Scottish Hot Cross Buns
The recipe calls for the milk to be ‘blood-warm’. Which I love. You would never see a temperature of an ingredient having anything to do with blood or death here in America. But a Scottish rural woman would know exactly how warm that would be, having probably slaughtered many an animal for dinner. I will spare you and call the temperature lukewarm. Also, this recipe is in grams – there are some conversion tools online if you don’t have a scale.

250ml lukewarm milk
¾ package yeast
2 Tb butter
1 Tb sugar
2 eggs, divided
½ tsp. salt
350 grams flour, plus more for kneading
50 grams golden raisins
50 grams candied orange peel, chopped (if you have lemon or lime, that’s fine too)
1 dash cinnamon
1 pinch all spice
1 pinch ground cloves

For the Glaze:
2 parts powdered sugar to one part orange juice

Dissolve the yeast in half of the milk, add sugar and let sit for about 5 minutes. Melt the butter in the remaining milk and add to the yeast along with the salt and one egg. Stir together to break up the egg, and then add in the flour. As the dough comes together, move onto a floured surface and knead for about five minutes, or until the dough is smooth and only slightly tacky.

Place dough in a clean bowl and loosely cover with a kitchen towel. Allow to rise for about 45 minutes, or until doubled in size. Once rise, punch down the dough and add in raisins, candied peel and spices. Gently knead together; you may have to push in any escaping raisins or bits of peel.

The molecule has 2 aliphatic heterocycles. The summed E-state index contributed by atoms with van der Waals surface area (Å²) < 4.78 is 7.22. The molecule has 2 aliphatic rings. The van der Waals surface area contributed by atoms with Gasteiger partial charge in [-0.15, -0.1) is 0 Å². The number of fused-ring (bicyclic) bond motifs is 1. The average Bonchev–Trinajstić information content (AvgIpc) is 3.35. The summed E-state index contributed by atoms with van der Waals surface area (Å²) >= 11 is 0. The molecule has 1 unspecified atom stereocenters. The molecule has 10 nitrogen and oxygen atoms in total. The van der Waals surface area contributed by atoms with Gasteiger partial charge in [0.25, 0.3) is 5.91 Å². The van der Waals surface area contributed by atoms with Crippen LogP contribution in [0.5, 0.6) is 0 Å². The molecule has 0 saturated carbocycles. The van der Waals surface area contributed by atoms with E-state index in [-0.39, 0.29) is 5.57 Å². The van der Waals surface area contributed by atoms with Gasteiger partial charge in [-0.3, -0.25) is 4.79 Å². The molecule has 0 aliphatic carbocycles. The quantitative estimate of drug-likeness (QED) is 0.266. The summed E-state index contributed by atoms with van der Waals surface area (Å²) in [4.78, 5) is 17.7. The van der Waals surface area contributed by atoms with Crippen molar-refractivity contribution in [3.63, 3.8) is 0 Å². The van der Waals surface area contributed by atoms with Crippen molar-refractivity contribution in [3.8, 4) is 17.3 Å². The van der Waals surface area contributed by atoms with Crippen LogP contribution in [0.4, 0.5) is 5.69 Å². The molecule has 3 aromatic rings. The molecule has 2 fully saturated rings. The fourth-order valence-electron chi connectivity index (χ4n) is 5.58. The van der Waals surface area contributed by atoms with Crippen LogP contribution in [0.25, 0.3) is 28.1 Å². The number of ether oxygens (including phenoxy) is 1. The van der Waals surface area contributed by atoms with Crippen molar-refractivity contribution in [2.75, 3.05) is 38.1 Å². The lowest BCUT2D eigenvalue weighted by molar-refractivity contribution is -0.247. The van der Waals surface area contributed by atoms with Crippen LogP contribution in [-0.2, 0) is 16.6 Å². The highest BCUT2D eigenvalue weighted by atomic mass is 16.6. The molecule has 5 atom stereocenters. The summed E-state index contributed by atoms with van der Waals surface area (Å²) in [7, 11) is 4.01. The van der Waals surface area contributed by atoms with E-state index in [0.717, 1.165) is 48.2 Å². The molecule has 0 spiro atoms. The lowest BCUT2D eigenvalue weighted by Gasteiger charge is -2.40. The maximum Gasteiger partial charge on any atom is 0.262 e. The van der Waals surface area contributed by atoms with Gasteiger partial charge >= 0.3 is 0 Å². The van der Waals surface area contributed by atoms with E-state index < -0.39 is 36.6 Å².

Cut dough into 8 equal pieces and form into balls. Place in a parchment paper lined 9x13 pan, cover loosely with a towel and allow to double, about an hour.

Preheat oven to 450°. Beat the remaining egg with a tablespoon of water. Brush the buns with the egg prior to baking. Bake for about 12 minutes, rotating the pan halfway through until golden brown on top.

While the buns are baking whisk together the orange juice and sugar. Once buns are cooked and cooled slightly, brush lightly with glaze, and if you are so inclined drizzle a thicker x over the tops of the buns.